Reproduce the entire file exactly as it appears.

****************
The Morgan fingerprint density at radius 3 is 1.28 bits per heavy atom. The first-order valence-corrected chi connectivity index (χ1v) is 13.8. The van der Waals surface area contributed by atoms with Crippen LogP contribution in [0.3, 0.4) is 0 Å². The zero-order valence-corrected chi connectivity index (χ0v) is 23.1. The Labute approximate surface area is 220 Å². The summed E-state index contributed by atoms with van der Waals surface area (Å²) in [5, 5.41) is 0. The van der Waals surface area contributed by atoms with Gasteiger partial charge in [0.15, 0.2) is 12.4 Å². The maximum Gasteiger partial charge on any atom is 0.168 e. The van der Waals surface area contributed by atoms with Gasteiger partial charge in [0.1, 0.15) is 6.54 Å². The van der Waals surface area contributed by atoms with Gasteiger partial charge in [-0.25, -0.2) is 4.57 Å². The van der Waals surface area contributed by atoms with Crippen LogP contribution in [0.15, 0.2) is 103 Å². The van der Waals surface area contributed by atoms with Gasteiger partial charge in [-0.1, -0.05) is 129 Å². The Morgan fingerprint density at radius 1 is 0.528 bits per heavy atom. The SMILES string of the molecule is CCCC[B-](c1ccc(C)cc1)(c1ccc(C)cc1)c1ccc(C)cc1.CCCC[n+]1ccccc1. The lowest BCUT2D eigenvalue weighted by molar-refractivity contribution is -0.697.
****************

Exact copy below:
The Morgan fingerprint density at radius 3 is 1.28 bits per heavy atom. The first-order valence-corrected chi connectivity index (χ1v) is 13.8. The van der Waals surface area contributed by atoms with Crippen LogP contribution in [0.3, 0.4) is 0 Å². The zero-order valence-corrected chi connectivity index (χ0v) is 23.1. The Labute approximate surface area is 220 Å². The summed E-state index contributed by atoms with van der Waals surface area (Å²) in [5, 5.41) is 0. The van der Waals surface area contributed by atoms with Gasteiger partial charge in [0.15, 0.2) is 12.4 Å². The maximum Gasteiger partial charge on any atom is 0.168 e. The van der Waals surface area contributed by atoms with Gasteiger partial charge in [0.1, 0.15) is 6.54 Å². The van der Waals surface area contributed by atoms with Gasteiger partial charge in [-0.25, -0.2) is 4.57 Å². The van der Waals surface area contributed by atoms with Crippen LogP contribution in [0.15, 0.2) is 103 Å². The van der Waals surface area contributed by atoms with Gasteiger partial charge in [-0.1, -0.05) is 129 Å². The Morgan fingerprint density at radius 1 is 0.528 bits per heavy atom. The SMILES string of the molecule is CCCC[B-](c1ccc(C)cc1)(c1ccc(C)cc1)c1ccc(C)cc1.CCCC[n+]1ccccc1. The lowest BCUT2D eigenvalue weighted by molar-refractivity contribution is -0.697.